The Effect of Diabetes on the Labor Market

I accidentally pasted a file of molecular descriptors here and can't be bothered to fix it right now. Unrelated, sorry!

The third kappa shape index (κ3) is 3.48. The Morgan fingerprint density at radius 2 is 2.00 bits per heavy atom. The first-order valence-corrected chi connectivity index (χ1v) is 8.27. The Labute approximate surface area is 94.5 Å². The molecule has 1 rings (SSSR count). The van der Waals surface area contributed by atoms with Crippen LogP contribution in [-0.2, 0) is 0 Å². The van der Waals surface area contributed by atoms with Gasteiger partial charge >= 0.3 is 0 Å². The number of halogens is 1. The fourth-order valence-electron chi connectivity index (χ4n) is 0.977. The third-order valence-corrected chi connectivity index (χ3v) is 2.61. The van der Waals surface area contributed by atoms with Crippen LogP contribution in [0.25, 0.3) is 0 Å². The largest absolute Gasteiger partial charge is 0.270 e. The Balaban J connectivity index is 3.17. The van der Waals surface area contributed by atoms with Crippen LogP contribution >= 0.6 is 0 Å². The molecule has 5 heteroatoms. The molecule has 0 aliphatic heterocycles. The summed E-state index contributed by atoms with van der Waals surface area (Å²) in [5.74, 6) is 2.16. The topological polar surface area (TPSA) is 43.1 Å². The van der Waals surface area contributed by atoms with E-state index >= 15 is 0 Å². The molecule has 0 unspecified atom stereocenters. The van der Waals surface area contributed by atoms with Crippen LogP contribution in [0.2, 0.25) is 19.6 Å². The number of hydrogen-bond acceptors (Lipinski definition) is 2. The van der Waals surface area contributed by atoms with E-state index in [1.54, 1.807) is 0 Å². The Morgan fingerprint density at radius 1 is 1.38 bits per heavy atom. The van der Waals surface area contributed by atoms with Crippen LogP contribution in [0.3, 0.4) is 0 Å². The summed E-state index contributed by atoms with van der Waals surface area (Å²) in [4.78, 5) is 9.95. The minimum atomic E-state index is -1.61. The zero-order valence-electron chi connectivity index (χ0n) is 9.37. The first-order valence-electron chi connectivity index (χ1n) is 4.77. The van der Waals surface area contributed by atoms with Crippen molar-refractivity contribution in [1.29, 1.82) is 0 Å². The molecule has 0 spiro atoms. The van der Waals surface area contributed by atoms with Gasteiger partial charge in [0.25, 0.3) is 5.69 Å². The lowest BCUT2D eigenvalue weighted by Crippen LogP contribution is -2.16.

A study discovered that diabetes may have an adverse impact on the labor market due to work absence, unemployment, and disability pension. Danish national registers were queried to identify patients with type 1 (n=431) and type 2 (n=4,047) diabetes between 1994 and 2011; patients with diabetes were compared with non-diabetic controls (n=101,295). The authors employed multi-state Cox proportional hazards analyses to calculate hazards ratios (HRs) with 95% confidence intervals (CIs) for transitions between work, sickness absence, unemployment, and disability pension. Compared with non-diabetics, those in both diabetes cohorts were significantly more likely to sustain sickness absence (type 1 diabetes women, HR, 1.34; 95% CI, 1.12-1.62; type 1 diabetes men, HR, 1.43; 95% CI, 1.01-2.03 vs. type 2 diabetes women, HR, 1.46; 95% CI, 1.35-1.58; type 2 diabetes men, HR, 1.64; 95% CI, 1.46-1.85). Unemployment HRs were higher among males with type 1 diabetes (1.25; 95% CI, 1.01-1.53) and both sexes with type 2 diabetes (women, 1.09; 95% CI, 1.03-1.16; men, 1.17; 95% CI, 1.08-1.27). Between the sexes, both diabetes cohorts had higher HRs of disability pension (type 1 diabetes women, HR, 1.90; 95% CI, 1.46-2.46; type 2 diabetes men, HR, 2.09; 95% CI, 1.38-3.18 vs. type 2 diabetes women, HR, 1.78; 95% CI, 1.62-1.96; type 2 diabetes men, HR, 2.11; 95% CI, 1.86-2.40). Women with type 2 diabetes were the only patients less likely to return to work from sickness absence (HR, 0.91; 95% CI, 0.86-0.98) or unemployment (HR, 0.89; 95% CI, 0.85-0.94). HRs for diabetes in terms of unemployment, sickness absence while unemployed, and disability pension were much higher for men compared with women. The study authors called for future research to take into account comorbidity and social gradient.